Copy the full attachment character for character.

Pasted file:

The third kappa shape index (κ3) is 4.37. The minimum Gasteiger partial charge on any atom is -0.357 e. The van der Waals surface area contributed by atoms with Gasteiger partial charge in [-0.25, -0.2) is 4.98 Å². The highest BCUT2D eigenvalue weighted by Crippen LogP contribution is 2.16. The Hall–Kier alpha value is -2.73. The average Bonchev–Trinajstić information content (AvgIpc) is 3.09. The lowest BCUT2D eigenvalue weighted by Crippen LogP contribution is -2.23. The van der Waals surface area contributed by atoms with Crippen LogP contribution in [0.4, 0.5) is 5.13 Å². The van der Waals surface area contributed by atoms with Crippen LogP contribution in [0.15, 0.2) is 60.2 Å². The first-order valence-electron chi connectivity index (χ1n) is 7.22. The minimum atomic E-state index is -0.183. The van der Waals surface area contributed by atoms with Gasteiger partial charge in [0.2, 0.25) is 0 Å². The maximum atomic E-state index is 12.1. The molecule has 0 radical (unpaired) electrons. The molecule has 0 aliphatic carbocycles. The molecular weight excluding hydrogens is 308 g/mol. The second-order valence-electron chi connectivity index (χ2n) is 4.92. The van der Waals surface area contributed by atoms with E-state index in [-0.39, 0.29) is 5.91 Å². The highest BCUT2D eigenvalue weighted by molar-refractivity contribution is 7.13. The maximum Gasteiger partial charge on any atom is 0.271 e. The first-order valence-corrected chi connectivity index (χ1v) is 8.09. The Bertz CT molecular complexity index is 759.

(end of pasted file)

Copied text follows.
The third kappa shape index (κ3) is 4.37. The minimum Gasteiger partial charge on any atom is -0.357 e. The van der Waals surface area contributed by atoms with Gasteiger partial charge in [-0.25, -0.2) is 4.98 Å². The highest BCUT2D eigenvalue weighted by Crippen LogP contribution is 2.16. The Hall–Kier alpha value is -2.73. The average Bonchev–Trinajstić information content (AvgIpc) is 3.09. The lowest BCUT2D eigenvalue weighted by Crippen LogP contribution is -2.23. The van der Waals surface area contributed by atoms with Crippen LogP contribution in [0.4, 0.5) is 5.13 Å². The van der Waals surface area contributed by atoms with Crippen LogP contribution in [0.15, 0.2) is 60.2 Å². The first-order valence-electron chi connectivity index (χ1n) is 7.22. The minimum atomic E-state index is -0.183. The van der Waals surface area contributed by atoms with Gasteiger partial charge in [0.2, 0.25) is 0 Å². The maximum atomic E-state index is 12.1. The molecule has 0 radical (unpaired) electrons. The molecule has 0 aliphatic carbocycles. The molecular weight excluding hydrogens is 308 g/mol. The second-order valence-electron chi connectivity index (χ2n) is 4.92. The van der Waals surface area contributed by atoms with E-state index in [-0.39, 0.29) is 5.91 Å². The highest BCUT2D eigenvalue weighted by molar-refractivity contribution is 7.13. The maximum Gasteiger partial charge on any atom is 0.271 e. The first-order valence-corrected chi connectivity index (χ1v) is 8.09. The Bertz CT molecular complexity index is 759.